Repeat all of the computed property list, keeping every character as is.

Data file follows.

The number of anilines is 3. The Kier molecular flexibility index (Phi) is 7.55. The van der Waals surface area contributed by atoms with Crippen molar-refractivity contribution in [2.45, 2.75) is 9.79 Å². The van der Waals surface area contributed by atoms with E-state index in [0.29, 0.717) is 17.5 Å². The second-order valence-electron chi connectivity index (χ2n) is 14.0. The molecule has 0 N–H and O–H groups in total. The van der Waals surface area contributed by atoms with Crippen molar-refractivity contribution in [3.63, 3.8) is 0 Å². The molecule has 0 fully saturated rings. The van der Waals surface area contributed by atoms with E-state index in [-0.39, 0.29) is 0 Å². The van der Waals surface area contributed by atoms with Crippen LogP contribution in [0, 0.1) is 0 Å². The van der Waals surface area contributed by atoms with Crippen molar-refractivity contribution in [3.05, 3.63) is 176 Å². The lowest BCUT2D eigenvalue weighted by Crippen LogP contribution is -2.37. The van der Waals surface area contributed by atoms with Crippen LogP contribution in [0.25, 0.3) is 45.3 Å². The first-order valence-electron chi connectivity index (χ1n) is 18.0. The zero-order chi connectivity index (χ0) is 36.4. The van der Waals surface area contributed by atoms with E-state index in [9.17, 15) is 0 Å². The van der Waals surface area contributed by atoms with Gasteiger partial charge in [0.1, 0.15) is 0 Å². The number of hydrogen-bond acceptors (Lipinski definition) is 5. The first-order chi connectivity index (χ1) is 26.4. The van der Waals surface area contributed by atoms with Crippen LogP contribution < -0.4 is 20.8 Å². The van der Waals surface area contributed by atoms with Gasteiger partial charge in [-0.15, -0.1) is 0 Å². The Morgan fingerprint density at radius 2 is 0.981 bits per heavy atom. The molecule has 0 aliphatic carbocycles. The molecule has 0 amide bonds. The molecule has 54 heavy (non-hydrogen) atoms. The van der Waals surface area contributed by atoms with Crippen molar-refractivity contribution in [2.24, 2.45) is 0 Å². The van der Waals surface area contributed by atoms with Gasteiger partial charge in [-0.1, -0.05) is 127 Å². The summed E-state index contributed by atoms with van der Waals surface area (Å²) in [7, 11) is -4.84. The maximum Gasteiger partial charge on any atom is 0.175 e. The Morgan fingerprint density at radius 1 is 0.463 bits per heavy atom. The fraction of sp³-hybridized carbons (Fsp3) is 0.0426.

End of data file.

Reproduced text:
The number of anilines is 3. The Kier molecular flexibility index (Phi) is 7.55. The van der Waals surface area contributed by atoms with Crippen molar-refractivity contribution in [2.45, 2.75) is 9.79 Å². The van der Waals surface area contributed by atoms with E-state index in [0.29, 0.717) is 17.5 Å². The second-order valence-electron chi connectivity index (χ2n) is 14.0. The molecule has 0 N–H and O–H groups in total. The van der Waals surface area contributed by atoms with Crippen molar-refractivity contribution in [3.63, 3.8) is 0 Å². The molecule has 0 fully saturated rings. The van der Waals surface area contributed by atoms with E-state index in [-0.39, 0.29) is 0 Å². The van der Waals surface area contributed by atoms with Crippen LogP contribution in [0, 0.1) is 0 Å². The van der Waals surface area contributed by atoms with Crippen molar-refractivity contribution in [3.05, 3.63) is 176 Å². The lowest BCUT2D eigenvalue weighted by Crippen LogP contribution is -2.37. The van der Waals surface area contributed by atoms with Crippen LogP contribution in [0.25, 0.3) is 45.3 Å². The first-order valence-electron chi connectivity index (χ1n) is 18.0. The zero-order chi connectivity index (χ0) is 36.4. The van der Waals surface area contributed by atoms with E-state index in [9.17, 15) is 0 Å². The van der Waals surface area contributed by atoms with Gasteiger partial charge in [0.1, 0.15) is 0 Å². The number of hydrogen-bond acceptors (Lipinski definition) is 5. The first-order chi connectivity index (χ1) is 26.4. The van der Waals surface area contributed by atoms with Crippen LogP contribution < -0.4 is 20.8 Å². The van der Waals surface area contributed by atoms with Gasteiger partial charge in [-0.15, -0.1) is 0 Å². The Morgan fingerprint density at radius 2 is 0.981 bits per heavy atom. The molecule has 0 aliphatic carbocycles. The molecule has 0 amide bonds. The molecule has 54 heavy (non-hydrogen) atoms. The van der Waals surface area contributed by atoms with Crippen molar-refractivity contribution in [2.24, 2.45) is 0 Å². The van der Waals surface area contributed by atoms with Gasteiger partial charge in [-0.1, -0.05) is 127 Å². The summed E-state index contributed by atoms with van der Waals surface area (Å²) in [7, 11) is -4.84. The maximum Gasteiger partial charge on any atom is 0.175 e. The Morgan fingerprint density at radius 1 is 0.463 bits per heavy atom. The fraction of sp³-hybridized carbons (Fsp3) is 0.0426.